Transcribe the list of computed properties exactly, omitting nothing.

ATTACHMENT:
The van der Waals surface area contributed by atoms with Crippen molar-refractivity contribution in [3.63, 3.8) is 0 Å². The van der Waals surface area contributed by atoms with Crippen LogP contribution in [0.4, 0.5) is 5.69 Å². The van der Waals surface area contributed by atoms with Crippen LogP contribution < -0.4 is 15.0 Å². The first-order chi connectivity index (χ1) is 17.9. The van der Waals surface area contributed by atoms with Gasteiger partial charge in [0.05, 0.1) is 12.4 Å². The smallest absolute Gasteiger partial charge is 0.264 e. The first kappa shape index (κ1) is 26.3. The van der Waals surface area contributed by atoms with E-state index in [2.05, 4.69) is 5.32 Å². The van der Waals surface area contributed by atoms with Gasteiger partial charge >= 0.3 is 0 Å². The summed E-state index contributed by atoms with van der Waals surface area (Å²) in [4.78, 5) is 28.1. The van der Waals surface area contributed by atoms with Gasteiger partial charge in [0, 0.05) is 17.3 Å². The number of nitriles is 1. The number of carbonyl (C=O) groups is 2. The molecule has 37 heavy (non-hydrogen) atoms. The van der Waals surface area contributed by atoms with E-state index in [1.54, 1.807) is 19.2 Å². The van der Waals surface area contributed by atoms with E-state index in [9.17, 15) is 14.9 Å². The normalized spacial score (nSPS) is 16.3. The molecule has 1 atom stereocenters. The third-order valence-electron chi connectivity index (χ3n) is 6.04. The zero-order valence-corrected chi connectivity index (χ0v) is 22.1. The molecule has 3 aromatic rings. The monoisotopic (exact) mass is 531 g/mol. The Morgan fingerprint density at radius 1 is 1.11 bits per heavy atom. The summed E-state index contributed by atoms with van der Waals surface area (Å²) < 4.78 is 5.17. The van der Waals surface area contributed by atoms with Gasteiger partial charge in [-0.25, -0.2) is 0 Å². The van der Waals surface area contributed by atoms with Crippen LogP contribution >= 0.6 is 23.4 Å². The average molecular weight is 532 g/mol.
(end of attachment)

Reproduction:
The van der Waals surface area contributed by atoms with Crippen molar-refractivity contribution in [3.63, 3.8) is 0 Å². The van der Waals surface area contributed by atoms with Crippen LogP contribution in [0.4, 0.5) is 5.69 Å². The van der Waals surface area contributed by atoms with Crippen LogP contribution < -0.4 is 15.0 Å². The first-order chi connectivity index (χ1) is 17.9. The van der Waals surface area contributed by atoms with Gasteiger partial charge in [0.05, 0.1) is 12.4 Å². The smallest absolute Gasteiger partial charge is 0.264 e. The first kappa shape index (κ1) is 26.3. The van der Waals surface area contributed by atoms with E-state index in [2.05, 4.69) is 5.32 Å². The van der Waals surface area contributed by atoms with Gasteiger partial charge >= 0.3 is 0 Å². The summed E-state index contributed by atoms with van der Waals surface area (Å²) in [4.78, 5) is 28.1. The van der Waals surface area contributed by atoms with Gasteiger partial charge in [0, 0.05) is 17.3 Å². The number of nitriles is 1. The number of carbonyl (C=O) groups is 2. The molecule has 37 heavy (non-hydrogen) atoms. The van der Waals surface area contributed by atoms with E-state index in [1.54, 1.807) is 19.2 Å². The van der Waals surface area contributed by atoms with E-state index in [9.17, 15) is 14.9 Å². The normalized spacial score (nSPS) is 16.3. The molecule has 1 atom stereocenters. The third-order valence-electron chi connectivity index (χ3n) is 6.04. The zero-order valence-corrected chi connectivity index (χ0v) is 22.1. The molecule has 3 aromatic rings. The monoisotopic (exact) mass is 531 g/mol. The Morgan fingerprint density at radius 1 is 1.11 bits per heavy atom. The summed E-state index contributed by atoms with van der Waals surface area (Å²) < 4.78 is 5.17. The van der Waals surface area contributed by atoms with Gasteiger partial charge in [-0.25, -0.2) is 0 Å². The van der Waals surface area contributed by atoms with Crippen LogP contribution >= 0.6 is 23.4 Å². The average molecular weight is 532 g/mol.